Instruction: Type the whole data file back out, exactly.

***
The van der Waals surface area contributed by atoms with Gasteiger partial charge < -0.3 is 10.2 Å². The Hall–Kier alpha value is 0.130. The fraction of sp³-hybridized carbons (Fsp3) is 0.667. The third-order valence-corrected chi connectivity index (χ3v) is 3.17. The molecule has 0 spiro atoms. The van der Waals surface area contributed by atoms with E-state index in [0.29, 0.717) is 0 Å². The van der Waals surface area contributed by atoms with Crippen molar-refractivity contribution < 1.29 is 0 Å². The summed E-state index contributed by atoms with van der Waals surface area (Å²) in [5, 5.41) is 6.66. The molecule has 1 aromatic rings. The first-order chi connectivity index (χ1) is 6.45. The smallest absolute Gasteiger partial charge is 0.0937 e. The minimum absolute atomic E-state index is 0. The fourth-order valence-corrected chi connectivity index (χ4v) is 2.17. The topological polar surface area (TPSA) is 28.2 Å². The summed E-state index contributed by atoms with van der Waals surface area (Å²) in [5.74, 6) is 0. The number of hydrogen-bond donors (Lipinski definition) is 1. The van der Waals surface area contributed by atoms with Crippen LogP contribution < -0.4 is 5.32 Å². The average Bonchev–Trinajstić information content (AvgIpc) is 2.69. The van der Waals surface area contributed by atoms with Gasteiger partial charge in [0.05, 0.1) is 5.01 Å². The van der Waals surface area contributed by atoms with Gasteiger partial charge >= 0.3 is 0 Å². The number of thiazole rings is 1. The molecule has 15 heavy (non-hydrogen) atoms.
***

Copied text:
The van der Waals surface area contributed by atoms with Gasteiger partial charge < -0.3 is 10.2 Å². The Hall–Kier alpha value is 0.130. The fraction of sp³-hybridized carbons (Fsp3) is 0.667. The third-order valence-corrected chi connectivity index (χ3v) is 3.17. The molecule has 0 spiro atoms. The van der Waals surface area contributed by atoms with E-state index in [0.29, 0.717) is 0 Å². The van der Waals surface area contributed by atoms with Crippen molar-refractivity contribution < 1.29 is 0 Å². The summed E-state index contributed by atoms with van der Waals surface area (Å²) in [5, 5.41) is 6.66. The molecule has 1 aromatic rings. The first-order chi connectivity index (χ1) is 6.45. The smallest absolute Gasteiger partial charge is 0.0937 e. The minimum absolute atomic E-state index is 0. The fourth-order valence-corrected chi connectivity index (χ4v) is 2.17. The topological polar surface area (TPSA) is 28.2 Å². The summed E-state index contributed by atoms with van der Waals surface area (Å²) in [5.74, 6) is 0. The number of hydrogen-bond donors (Lipinski definition) is 1. The van der Waals surface area contributed by atoms with Crippen LogP contribution < -0.4 is 5.32 Å². The average Bonchev–Trinajstić information content (AvgIpc) is 2.69. The van der Waals surface area contributed by atoms with Gasteiger partial charge in [0.05, 0.1) is 5.01 Å². The van der Waals surface area contributed by atoms with Gasteiger partial charge >= 0.3 is 0 Å². The number of thiazole rings is 1. The molecule has 15 heavy (non-hydrogen) atoms.